With the onset of the Covid-19 pandemic and increased media coverage of systemic racism, the necessity to work toward liberation and collective healing has become increasingly salient. While psychology has prided itself on being ahistorical in the past, there is much that can be learned from scholars, activists, and movements that have fostered positive change. Ignacio Martín-Baró, Spanish-born Jesuit scholar, social psychologist, and founder of liberation psychology, worked toward significant positive social change and liberation prior to his death. In one of his last interviews, Martín-Baró outlined tasks that could be used to facilitate liberation: 1) recovering historical memory; 2) de-ideologizing everyday experience; 3) utilizing the people’s virtues; 4) working differently; and 5) examining how psychology supports the people and actively dismantles oppression. These five tasks, in tandem with Martín-Baró’s question “But if [psychology] contributes to alienation or maintaining control of the people, what is psychology for? People don’t need any such psychology,” outline how the field of psychology can look inward and consider what it means to resist oppression and work towards liberation and collective healing. This manuscript aims to examine how the five tasks outlined by Martín-Baró are currently being enacted and how the tasks can inform future work in the field of psychology.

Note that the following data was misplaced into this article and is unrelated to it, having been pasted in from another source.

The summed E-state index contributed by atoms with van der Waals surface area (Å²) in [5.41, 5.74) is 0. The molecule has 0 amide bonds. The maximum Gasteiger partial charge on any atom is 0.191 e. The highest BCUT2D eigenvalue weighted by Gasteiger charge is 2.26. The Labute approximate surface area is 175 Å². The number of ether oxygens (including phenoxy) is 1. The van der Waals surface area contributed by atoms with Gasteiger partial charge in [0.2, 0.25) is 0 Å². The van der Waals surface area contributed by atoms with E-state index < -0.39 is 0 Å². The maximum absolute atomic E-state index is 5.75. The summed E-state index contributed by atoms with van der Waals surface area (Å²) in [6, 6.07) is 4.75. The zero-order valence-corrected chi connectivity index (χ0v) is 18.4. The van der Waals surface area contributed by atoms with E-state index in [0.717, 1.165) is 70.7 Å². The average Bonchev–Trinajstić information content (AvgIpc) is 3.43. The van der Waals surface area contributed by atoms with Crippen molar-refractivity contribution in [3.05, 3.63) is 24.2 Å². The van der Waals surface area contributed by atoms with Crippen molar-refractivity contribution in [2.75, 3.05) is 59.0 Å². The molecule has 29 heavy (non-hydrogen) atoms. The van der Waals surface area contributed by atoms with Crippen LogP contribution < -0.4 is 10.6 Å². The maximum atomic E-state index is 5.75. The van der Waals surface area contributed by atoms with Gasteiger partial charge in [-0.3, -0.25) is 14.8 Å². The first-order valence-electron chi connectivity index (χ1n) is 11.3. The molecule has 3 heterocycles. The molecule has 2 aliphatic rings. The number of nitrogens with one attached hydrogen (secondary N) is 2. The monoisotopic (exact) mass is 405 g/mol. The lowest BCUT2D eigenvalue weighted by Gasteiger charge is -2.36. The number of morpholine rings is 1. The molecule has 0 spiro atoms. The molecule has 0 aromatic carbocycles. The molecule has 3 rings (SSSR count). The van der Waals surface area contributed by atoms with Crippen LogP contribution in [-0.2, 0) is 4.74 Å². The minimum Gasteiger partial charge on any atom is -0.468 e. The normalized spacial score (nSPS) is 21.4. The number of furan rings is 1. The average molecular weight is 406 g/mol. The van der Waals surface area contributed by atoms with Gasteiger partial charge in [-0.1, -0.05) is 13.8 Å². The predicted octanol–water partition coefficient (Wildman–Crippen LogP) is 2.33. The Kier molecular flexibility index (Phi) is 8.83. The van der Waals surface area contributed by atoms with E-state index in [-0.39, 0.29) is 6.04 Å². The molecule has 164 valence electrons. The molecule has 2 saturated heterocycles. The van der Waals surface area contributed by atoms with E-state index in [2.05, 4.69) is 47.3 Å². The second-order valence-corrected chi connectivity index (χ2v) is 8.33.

Heitz, Hannah K.
"Liberation Psychology: Drawing on history to work toward resistance and collective healing in the United States,"
Psychology from the Margins: Vol. 4, Article 4.
Available at: https://ideaexchange.uakron.edu/psychologyfromthemargins/vol4/iss1/4